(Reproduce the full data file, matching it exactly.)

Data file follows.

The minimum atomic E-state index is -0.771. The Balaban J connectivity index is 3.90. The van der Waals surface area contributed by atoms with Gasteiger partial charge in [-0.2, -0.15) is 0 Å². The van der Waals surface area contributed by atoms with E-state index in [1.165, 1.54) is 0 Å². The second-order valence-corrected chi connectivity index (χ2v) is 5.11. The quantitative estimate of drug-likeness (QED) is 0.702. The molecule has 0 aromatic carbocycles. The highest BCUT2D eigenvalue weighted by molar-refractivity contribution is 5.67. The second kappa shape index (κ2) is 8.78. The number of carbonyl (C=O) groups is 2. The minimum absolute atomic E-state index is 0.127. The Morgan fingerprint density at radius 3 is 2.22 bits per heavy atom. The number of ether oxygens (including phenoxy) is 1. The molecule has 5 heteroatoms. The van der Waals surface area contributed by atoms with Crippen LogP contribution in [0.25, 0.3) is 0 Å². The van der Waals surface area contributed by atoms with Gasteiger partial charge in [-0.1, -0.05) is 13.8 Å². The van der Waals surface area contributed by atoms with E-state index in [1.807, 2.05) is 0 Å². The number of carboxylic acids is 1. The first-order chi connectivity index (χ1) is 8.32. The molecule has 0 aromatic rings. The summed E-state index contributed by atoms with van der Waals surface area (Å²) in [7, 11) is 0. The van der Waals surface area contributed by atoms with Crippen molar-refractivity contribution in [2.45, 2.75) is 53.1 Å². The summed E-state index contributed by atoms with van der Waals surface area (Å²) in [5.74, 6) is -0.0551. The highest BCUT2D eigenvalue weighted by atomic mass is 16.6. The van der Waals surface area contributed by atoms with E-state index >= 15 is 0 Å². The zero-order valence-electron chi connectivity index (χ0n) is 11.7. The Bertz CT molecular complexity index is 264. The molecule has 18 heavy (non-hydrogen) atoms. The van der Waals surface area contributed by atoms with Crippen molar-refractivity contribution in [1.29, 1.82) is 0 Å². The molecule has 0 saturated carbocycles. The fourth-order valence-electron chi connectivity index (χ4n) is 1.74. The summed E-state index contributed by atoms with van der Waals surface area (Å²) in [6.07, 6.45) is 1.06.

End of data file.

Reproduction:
The minimum atomic E-state index is -0.771. The Balaban J connectivity index is 3.90. The van der Waals surface area contributed by atoms with Gasteiger partial charge in [-0.2, -0.15) is 0 Å². The van der Waals surface area contributed by atoms with E-state index in [1.165, 1.54) is 0 Å². The second-order valence-corrected chi connectivity index (χ2v) is 5.11. The quantitative estimate of drug-likeness (QED) is 0.702. The molecule has 0 aromatic carbocycles. The highest BCUT2D eigenvalue weighted by molar-refractivity contribution is 5.67. The second kappa shape index (κ2) is 8.78. The number of carbonyl (C=O) groups is 2. The minimum absolute atomic E-state index is 0.127. The Morgan fingerprint density at radius 3 is 2.22 bits per heavy atom. The number of ether oxygens (including phenoxy) is 1. The molecule has 5 heteroatoms. The van der Waals surface area contributed by atoms with Crippen LogP contribution in [0.25, 0.3) is 0 Å². The van der Waals surface area contributed by atoms with Gasteiger partial charge in [-0.1, -0.05) is 13.8 Å². The van der Waals surface area contributed by atoms with E-state index in [1.807, 2.05) is 0 Å². The number of carboxylic acids is 1. The first-order chi connectivity index (χ1) is 8.32. The molecule has 0 aromatic rings. The summed E-state index contributed by atoms with van der Waals surface area (Å²) in [7, 11) is 0. The van der Waals surface area contributed by atoms with Crippen molar-refractivity contribution in [2.45, 2.75) is 53.1 Å². The summed E-state index contributed by atoms with van der Waals surface area (Å²) in [5.74, 6) is -0.0551. The highest BCUT2D eigenvalue weighted by atomic mass is 16.6. The van der Waals surface area contributed by atoms with E-state index >= 15 is 0 Å². The zero-order valence-electron chi connectivity index (χ0n) is 11.7. The Bertz CT molecular complexity index is 264. The molecule has 18 heavy (non-hydrogen) atoms. The van der Waals surface area contributed by atoms with Crippen molar-refractivity contribution in [1.29, 1.82) is 0 Å². The molecule has 0 saturated carbocycles. The fourth-order valence-electron chi connectivity index (χ4n) is 1.74. The summed E-state index contributed by atoms with van der Waals surface area (Å²) in [6.07, 6.45) is 1.06.